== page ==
This Wednesday, Oct. 10, 2012 photo shows the New York Times building in New York. On Wednesday, Jan. 14, 2015, The New York Times Co. said Mexican billionaire Carlos Slim is now the largest holder of its publicly traded shares. The business magnate, who built his fortune by amassing a range of retail, industrial and telecom companies, is ranked by Forbes as the world's second-richest person with an estimated net worth of $72 billion. (AP Photo/Richard Drew) (Richard Drew/Associated Press)

The New York Times this week held a large meeting to assist its reporters and editors in dealing with a range of security and safety issues that have arisen recently. “It’s the kind of thing that we’ve done often in the past for foreign correspondents who are exposed to different situations and we make available to them in case they want it,” Joseph Kahn, the paper’s managing editor, told the Erik Wemple Blog.

The impetus for the meeting, said Kahn, came from different angles, including addressing how to communicate securely with sources; how to keep email and other communications from hackers; and safety precautions at demonstrations and rallies. Another specific item of concern, said Kahn, is “reports of women feeling uncomfortable and experiencing harassment on Twitter when they weigh in on sensitive gender incidents.” There’s been the worry, added the managing editor, that social media sites aren’t a “really safe space for people who are associated with certain points of view on gender issues or sexual orientation issues, too.”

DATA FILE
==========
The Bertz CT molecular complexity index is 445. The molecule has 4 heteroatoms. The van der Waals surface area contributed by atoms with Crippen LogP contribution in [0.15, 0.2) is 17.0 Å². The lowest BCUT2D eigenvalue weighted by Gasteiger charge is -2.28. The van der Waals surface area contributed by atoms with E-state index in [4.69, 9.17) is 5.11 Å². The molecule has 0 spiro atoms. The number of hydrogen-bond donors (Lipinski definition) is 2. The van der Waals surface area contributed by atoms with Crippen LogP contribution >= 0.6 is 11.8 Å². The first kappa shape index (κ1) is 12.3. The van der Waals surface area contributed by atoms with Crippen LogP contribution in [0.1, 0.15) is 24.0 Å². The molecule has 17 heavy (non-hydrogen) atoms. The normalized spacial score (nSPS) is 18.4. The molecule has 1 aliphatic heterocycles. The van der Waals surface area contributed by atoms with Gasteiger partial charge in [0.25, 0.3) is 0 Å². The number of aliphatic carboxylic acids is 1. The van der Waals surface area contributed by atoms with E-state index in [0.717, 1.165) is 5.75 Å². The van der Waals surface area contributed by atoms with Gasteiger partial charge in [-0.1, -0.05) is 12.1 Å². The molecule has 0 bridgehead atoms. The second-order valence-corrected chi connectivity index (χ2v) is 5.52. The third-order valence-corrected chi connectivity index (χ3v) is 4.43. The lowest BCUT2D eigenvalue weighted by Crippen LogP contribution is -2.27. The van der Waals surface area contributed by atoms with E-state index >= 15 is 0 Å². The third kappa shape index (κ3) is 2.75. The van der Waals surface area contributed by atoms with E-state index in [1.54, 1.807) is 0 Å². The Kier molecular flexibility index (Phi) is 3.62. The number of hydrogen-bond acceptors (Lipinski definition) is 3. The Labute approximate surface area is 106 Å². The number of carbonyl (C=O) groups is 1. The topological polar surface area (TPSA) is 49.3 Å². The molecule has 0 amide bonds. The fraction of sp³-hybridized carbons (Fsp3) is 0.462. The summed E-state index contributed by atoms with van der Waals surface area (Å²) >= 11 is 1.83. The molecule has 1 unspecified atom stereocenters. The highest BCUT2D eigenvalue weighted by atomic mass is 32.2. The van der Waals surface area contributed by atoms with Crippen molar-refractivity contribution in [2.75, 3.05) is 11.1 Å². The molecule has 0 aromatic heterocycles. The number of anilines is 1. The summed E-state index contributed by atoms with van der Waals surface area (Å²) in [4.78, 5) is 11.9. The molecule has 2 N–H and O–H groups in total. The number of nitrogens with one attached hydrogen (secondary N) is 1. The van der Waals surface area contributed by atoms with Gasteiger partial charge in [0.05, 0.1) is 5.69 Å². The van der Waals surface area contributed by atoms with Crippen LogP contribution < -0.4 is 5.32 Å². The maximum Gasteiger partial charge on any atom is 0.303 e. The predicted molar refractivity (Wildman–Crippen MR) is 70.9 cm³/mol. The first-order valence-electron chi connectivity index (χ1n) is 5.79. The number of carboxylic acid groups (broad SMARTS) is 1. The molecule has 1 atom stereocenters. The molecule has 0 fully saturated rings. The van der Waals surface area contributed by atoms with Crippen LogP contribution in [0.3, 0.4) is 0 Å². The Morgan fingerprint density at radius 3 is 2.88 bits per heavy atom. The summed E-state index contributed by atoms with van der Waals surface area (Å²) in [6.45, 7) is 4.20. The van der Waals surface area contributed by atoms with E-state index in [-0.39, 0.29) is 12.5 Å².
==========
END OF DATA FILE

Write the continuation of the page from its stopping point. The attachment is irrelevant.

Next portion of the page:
Another safety concern relates to the anti-Semitism that has roared on Twitter and other, more archaic messaging platforms, such as the U.S. Postal Service. New York Times Washington-based editor Jonathan Weisman did battle with such trolls earlier this year after tweeting a story that identified Trump as a porter of fascism. Maggie Haberman, a political reporter who has done close examinations of his campaign, received an orange envelope in the mail bearing an anti-Semitic tract. This particular scourge, says Kahn, “was not a significant topic at the meeting.” He noted that the topic had come up earlier in response to “some specific cases.”

Whatever the particulars, the trend is clear: Newsrooms are migrating their expertise in protecting personnel in overseas hotspots to domestic coverage. “We have to keep our journalists safe in Mosul, and we have to keep our journalists safe in Washington, D.C.,” Sally Buzbee, soon-to-be executive editor of the Associated Press (AP), told the Erik Wemple Blog yesterday. She declined to get into specifics about the wire service’s countermeasures.

Earlier this week, Politico sent a missive to staff pledging its steadfast work in the area of safety and security, noting that it had a well-connected consultant prepared to address problems.

Asked about whether The Washington Post has had to deal with the anti-Semitic problem, Executive Editor Marty Baron responded, “We haven’t had to do anything on that front yet. There was stuff on social media throughout the campaign, particularly the latter weeks. But nothing yet on that front that requires special intervention. (A pastor sent some literature to my address indicating I’d be heading to hell. There was very colorful imagery.)”